drawn prior to the onset of rigors with a paired
samples t-test. No significant differences were found
(p values for C3, C4 and STN were 0.233, 0.267,
and 0.666, respectively).
Shaking rigors were observed in 84% of our small
series of patients in contrast to the 23–44% ranges
found in prior studies [4,5]. The most striking aspect
of this study was the fact that C3 and C4 demon-
strated thesame statistically
downward that was previously demonstrated in a
Table I. Complement and fetal antigen levels during the three stages of labor.
First stage Second stageThird stage
Delivery to PP p¼0.001
Delivery to PP p50.001
M. D. Benson et al.
different group of laboring patients that served as a
control group in an amniotic fluid embolism study
. Here too, C3 declined somewhat more than C4.
In the current group of patients, the 15% drop in C3
and the 11% drop in C4 were somewhat more
pronounced than in our previous control group of 22
patients (8% and 5%, respectively). However, the
prior study compared intrapartum complement
levels with day 1 postpartum values. It is possible
that the smaller reported decline was the result of
complement levels rising slightly in the postpartum
period after reaching a nadir immediately following
birth. With serial blood sampling, we have now
demonstrated that complement levels stay constant
during labor but drop immediately following birth.
Historically, amniotic fluid embolism has been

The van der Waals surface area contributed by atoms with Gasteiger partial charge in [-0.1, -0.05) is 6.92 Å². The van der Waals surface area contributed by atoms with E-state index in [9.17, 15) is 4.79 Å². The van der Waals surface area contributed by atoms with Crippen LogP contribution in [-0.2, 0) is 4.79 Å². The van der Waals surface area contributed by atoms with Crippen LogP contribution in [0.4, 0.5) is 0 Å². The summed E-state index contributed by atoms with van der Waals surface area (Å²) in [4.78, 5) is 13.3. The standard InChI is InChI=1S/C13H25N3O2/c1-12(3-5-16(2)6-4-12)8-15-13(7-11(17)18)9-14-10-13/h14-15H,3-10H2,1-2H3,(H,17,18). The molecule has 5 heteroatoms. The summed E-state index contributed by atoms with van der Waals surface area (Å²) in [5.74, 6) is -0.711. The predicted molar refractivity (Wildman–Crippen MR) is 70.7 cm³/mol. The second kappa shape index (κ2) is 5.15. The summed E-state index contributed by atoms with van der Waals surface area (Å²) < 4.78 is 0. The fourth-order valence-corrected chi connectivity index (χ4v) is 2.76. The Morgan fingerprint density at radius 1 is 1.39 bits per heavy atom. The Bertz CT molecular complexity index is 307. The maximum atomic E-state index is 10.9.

attributed to a cause and effect relationship between
leakage of amniotic fluid or fetal material into the
serious illness. Our recent work has established that
amniotic fluid embolism patients have evidence of
elevated serum levels of fetal antigen and comple-
ment activation . While complement activation in
response to a leakage of fetal antigen into the
maternal circulation remains a possible explanation
for the illness, the results in this normal group of
patients demonstrated a complement drop without a
corresponding spike in fetal antigen levels.
The mechanism behind the frequently observed
have attempted to link shaking rigors to anesthetic
interventions or to core temperature elevations
during labor without success [6,7]. One group of
investigators sought to evaluate the possibility of a
Figure 1. C3 levels during parturition.
Figure 2. C4 levels during parturition.
Complement, fetal antigen, and shaking rigors
fetal–maternal transfusion reaction during postpar-
tum rigors but was unable to establish a convincing